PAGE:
dormancy

[ dawr-muh n-see ]SEE DEFINITION OF dormancy

EXAMPLES FROM THE WEB FOR DORMANCY

That is a sign of the absence, or at least of the dormancy, of the Comic idea.

It has now to be shewn that the germs of disease also retain their vital powers in a state of dormancy during a lengthened period.

Thus, at the proper time, the milk-glands of a mammalian mother are awakened from their dormancy.

That has been during their season of dormancy, but in every case they have pushed at the proper time.

The change of seasons, and an annual period of dormancy, demand forethought and prudence.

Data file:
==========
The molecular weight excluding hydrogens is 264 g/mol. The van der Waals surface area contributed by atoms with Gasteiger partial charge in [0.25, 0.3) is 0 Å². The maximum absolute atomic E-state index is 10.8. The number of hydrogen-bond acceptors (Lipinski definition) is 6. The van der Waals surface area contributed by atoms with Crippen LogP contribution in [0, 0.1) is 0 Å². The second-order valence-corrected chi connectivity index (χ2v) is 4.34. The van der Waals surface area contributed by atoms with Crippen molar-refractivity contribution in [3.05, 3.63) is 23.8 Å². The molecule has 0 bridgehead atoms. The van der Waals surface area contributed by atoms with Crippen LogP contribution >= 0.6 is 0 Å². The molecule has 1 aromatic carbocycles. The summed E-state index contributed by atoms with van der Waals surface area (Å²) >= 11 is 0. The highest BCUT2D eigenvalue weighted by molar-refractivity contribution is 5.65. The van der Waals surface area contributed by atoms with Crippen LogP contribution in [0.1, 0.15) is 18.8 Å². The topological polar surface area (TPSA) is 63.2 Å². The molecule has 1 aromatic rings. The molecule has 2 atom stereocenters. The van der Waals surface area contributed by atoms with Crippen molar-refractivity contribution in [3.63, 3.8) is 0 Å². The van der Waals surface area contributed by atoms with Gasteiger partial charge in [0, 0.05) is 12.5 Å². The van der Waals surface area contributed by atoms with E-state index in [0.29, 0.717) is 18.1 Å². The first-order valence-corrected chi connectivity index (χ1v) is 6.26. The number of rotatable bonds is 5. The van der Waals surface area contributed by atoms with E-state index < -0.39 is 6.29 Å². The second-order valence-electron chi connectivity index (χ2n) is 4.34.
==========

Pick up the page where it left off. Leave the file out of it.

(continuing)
The most remarkable thing about them is the length and intensity of their dormancy in hibernation.

During this confinement, they do not hibernate but rather enter a state of "dormancy" and become inactive.

The activity of the plague in London in 1563 made up for its dormancy in the years preceding.

A distinction of great importance from a physiological and a practical point of view is made between rest and dormancy in plants.

Five-lined skinks fast for at least half the year during the period of dormancy, from September to April.

MORE RELATED WORDS FOR DORMANCY

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